So, I said I was going to comment on the Mike Daisey controversy. I feel like I can't say anything that won't have already been said, argued, defended, etc. But here's a draft of what might be the prologue for the production of "The Agony & The Ecstasy Of Steve Jobs" that we've been planning on performing since just after he released the script to the public, written by me with some edits by co-performer Amy Salloway. This is not the prologue we will present, but a draft:
In 2010, in regional theatres around the country, critically acclaimed solo storyteller Mike Daisey began performing his monologue about the origins and cost of our love of technology, “The Agony and The Ecstasy of Steve Jobs.”
Last year the play garnered a lot of attention as a result of Steve Jobs’ death. After he saw the play, Ira Glass invited Daisey to broadcast 39 minutes of his 2 hour-long-show on the popular radio show and podcast “This American Life.” The episode ran on January 6, 2012, and was the most downloaded episode in the history of the “This American Life” podcast. On Feb. 21, 2012, Mike Daisey decides to release the script, royalty free, and two days later, we had all jumped on board to perform a reading of it here in the Twin Cities because we believed in the message at the heart of the play: Think about where your shit comes from.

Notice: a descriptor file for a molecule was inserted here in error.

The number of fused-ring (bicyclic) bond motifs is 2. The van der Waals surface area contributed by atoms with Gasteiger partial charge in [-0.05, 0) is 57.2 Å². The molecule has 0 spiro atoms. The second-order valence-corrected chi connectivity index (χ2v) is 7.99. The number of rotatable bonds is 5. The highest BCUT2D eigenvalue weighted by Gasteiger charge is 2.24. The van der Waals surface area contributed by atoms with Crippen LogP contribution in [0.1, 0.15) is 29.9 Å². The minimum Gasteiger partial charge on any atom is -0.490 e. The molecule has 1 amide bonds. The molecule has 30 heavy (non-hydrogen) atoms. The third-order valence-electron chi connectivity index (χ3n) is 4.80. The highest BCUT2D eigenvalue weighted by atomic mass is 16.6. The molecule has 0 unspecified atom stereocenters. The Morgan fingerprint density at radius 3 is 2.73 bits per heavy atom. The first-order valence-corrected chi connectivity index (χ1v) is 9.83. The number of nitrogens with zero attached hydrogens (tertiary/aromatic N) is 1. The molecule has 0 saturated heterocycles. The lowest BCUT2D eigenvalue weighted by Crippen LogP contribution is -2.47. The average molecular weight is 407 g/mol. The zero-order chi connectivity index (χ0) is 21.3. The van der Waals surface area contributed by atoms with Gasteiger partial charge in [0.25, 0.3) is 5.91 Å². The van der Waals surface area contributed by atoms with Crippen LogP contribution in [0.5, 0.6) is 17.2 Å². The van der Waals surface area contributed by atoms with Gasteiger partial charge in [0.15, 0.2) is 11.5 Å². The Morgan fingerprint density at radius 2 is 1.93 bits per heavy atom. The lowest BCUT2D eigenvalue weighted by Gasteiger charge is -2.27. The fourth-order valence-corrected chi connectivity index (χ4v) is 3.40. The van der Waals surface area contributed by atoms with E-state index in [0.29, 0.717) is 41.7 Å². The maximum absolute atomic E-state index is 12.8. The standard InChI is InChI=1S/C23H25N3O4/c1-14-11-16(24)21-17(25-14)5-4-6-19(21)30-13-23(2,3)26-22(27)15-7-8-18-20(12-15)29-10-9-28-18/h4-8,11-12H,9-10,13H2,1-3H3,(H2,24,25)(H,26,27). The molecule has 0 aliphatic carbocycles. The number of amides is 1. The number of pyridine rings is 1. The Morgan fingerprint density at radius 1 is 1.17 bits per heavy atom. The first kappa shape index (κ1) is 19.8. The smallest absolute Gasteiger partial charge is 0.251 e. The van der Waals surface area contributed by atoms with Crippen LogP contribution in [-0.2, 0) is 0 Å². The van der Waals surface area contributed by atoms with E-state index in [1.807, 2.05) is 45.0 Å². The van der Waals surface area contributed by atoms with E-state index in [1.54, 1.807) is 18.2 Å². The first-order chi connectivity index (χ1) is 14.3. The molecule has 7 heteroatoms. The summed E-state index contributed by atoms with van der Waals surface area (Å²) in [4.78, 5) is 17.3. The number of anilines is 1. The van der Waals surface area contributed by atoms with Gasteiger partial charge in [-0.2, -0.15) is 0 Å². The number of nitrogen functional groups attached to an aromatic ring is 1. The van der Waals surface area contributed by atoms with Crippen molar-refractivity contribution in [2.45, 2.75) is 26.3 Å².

Just over 3 weeks later, on March 16, 2012, with a couple of Hacktor’s Collective rehearsals in the bag news broke on the internet that staff members of “This American Life” had uncovered fabrications and exaggerations in Daisey’s story, even though they’d previously run their standard fact check. The international theater community erupted with debate about the lack of truth-telling in story, what is journalism, what is non-fiction. Add to that, Mike Daisey had been confirming the embellishments he made in his show on different media outlets. He also had printed in his playbills “This is a work of Non-Fiction.”
Tonight, we are going to perform Daisey’s play as it was released on Feb. 21, with some directional choices to accommodate a cast of more than one. We will be pointing out the non-truths that Ira Glass and team uncovered in The Retraction episode, so you will know where the embellishments in the play are and what the truth is. We haven’t done any further fact-checking on any other parts of the play, so take Daisey’s words outside the sections at Foxconn how you will.
The reason we chose to continue to do the play, in the face of calls to boycott by our theatre colleagues around the world, is because we believe in the theme that overrides all the controversy about truth-telling in story: consider the origins of your purchases. Everything starts somewhere, usually in the hands of another human being.
So, we are still doing the show. Here is the Facebook invite with all the information.